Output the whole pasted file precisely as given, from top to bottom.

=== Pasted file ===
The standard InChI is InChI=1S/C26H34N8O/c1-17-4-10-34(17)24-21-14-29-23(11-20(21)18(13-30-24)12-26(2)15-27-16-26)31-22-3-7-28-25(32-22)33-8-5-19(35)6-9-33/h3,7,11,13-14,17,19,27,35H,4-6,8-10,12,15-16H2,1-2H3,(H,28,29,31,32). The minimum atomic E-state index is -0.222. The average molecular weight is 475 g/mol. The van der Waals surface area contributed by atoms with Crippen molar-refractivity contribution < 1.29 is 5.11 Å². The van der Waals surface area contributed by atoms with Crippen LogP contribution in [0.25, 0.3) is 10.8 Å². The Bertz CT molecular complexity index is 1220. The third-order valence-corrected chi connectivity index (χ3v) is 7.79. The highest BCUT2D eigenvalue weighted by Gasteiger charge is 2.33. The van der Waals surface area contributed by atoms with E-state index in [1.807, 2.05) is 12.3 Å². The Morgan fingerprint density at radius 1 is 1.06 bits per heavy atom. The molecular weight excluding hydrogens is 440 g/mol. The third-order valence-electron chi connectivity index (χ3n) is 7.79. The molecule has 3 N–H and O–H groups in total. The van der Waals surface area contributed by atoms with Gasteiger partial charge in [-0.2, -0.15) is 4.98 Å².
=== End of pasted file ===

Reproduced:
The standard InChI is InChI=1S/C26H34N8O/c1-17-4-10-34(17)24-21-14-29-23(11-20(21)18(13-30-24)12-26(2)15-27-16-26)31-22-3-7-28-25(32-22)33-8-5-19(35)6-9-33/h3,7,11,13-14,17,19,27,35H,4-6,8-10,12,15-16H2,1-2H3,(H,28,29,31,32). The minimum atomic E-state index is -0.222. The average molecular weight is 475 g/mol. The van der Waals surface area contributed by atoms with Crippen molar-refractivity contribution < 1.29 is 5.11 Å². The van der Waals surface area contributed by atoms with Crippen LogP contribution in [0.25, 0.3) is 10.8 Å². The Bertz CT molecular complexity index is 1220. The third-order valence-corrected chi connectivity index (χ3v) is 7.79. The highest BCUT2D eigenvalue weighted by Gasteiger charge is 2.33. The van der Waals surface area contributed by atoms with E-state index in [1.807, 2.05) is 12.3 Å². The Morgan fingerprint density at radius 1 is 1.06 bits per heavy atom. The molecular weight excluding hydrogens is 440 g/mol. The third-order valence-electron chi connectivity index (χ3n) is 7.79. The molecule has 3 N–H and O–H groups in total. The van der Waals surface area contributed by atoms with Gasteiger partial charge in [-0.2, -0.15) is 4.98 Å².